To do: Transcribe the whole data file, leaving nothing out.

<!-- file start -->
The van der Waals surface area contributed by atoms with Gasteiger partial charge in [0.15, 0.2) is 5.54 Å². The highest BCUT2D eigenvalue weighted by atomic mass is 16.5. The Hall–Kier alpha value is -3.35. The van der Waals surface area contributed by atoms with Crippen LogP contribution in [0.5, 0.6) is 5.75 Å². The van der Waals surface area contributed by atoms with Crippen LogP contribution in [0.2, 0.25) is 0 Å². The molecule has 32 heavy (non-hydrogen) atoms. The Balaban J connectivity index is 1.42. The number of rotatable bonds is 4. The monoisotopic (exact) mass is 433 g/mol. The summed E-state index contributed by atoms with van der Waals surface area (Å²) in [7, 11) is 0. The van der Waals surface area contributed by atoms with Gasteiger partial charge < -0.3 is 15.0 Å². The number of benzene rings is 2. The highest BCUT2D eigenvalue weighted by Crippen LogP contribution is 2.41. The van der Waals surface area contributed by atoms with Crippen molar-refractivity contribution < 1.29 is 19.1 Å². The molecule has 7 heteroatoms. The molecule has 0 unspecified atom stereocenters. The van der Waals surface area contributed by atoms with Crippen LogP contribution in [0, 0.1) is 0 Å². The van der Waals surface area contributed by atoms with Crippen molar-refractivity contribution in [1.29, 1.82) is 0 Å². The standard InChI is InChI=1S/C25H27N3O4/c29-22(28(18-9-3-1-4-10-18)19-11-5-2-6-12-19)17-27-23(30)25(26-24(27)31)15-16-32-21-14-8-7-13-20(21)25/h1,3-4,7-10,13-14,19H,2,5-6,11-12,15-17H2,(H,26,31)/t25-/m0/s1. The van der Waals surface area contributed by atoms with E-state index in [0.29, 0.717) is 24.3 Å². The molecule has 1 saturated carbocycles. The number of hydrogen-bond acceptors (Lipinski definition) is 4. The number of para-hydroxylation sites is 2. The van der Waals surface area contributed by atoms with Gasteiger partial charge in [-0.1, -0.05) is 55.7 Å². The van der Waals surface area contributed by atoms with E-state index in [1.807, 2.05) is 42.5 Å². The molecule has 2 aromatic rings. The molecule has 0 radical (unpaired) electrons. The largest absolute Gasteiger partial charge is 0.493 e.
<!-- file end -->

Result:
The van der Waals surface area contributed by atoms with Gasteiger partial charge in [0.15, 0.2) is 5.54 Å². The highest BCUT2D eigenvalue weighted by atomic mass is 16.5. The Hall–Kier alpha value is -3.35. The van der Waals surface area contributed by atoms with Crippen LogP contribution in [0.5, 0.6) is 5.75 Å². The van der Waals surface area contributed by atoms with Crippen LogP contribution in [0.2, 0.25) is 0 Å². The molecule has 32 heavy (non-hydrogen) atoms. The Balaban J connectivity index is 1.42. The number of rotatable bonds is 4. The monoisotopic (exact) mass is 433 g/mol. The summed E-state index contributed by atoms with van der Waals surface area (Å²) in [7, 11) is 0. The van der Waals surface area contributed by atoms with Gasteiger partial charge < -0.3 is 15.0 Å². The number of benzene rings is 2. The highest BCUT2D eigenvalue weighted by Crippen LogP contribution is 2.41. The van der Waals surface area contributed by atoms with Crippen molar-refractivity contribution < 1.29 is 19.1 Å². The molecule has 7 heteroatoms. The molecule has 0 unspecified atom stereocenters. The van der Waals surface area contributed by atoms with Crippen LogP contribution in [0, 0.1) is 0 Å². The van der Waals surface area contributed by atoms with Crippen molar-refractivity contribution in [1.29, 1.82) is 0 Å². The standard InChI is InChI=1S/C25H27N3O4/c29-22(28(18-9-3-1-4-10-18)19-11-5-2-6-12-19)17-27-23(30)25(26-24(27)31)15-16-32-21-14-8-7-13-20(21)25/h1,3-4,7-10,13-14,19H,2,5-6,11-12,15-17H2,(H,26,31)/t25-/m0/s1. The van der Waals surface area contributed by atoms with E-state index in [0.29, 0.717) is 24.3 Å². The molecule has 1 saturated carbocycles. The number of hydrogen-bond acceptors (Lipinski definition) is 4. The number of para-hydroxylation sites is 2. The van der Waals surface area contributed by atoms with Gasteiger partial charge in [-0.1, -0.05) is 55.7 Å². The van der Waals surface area contributed by atoms with E-state index in [1.807, 2.05) is 42.5 Å². The molecule has 2 aromatic rings. The molecule has 0 radical (unpaired) electrons. The largest absolute Gasteiger partial charge is 0.493 e.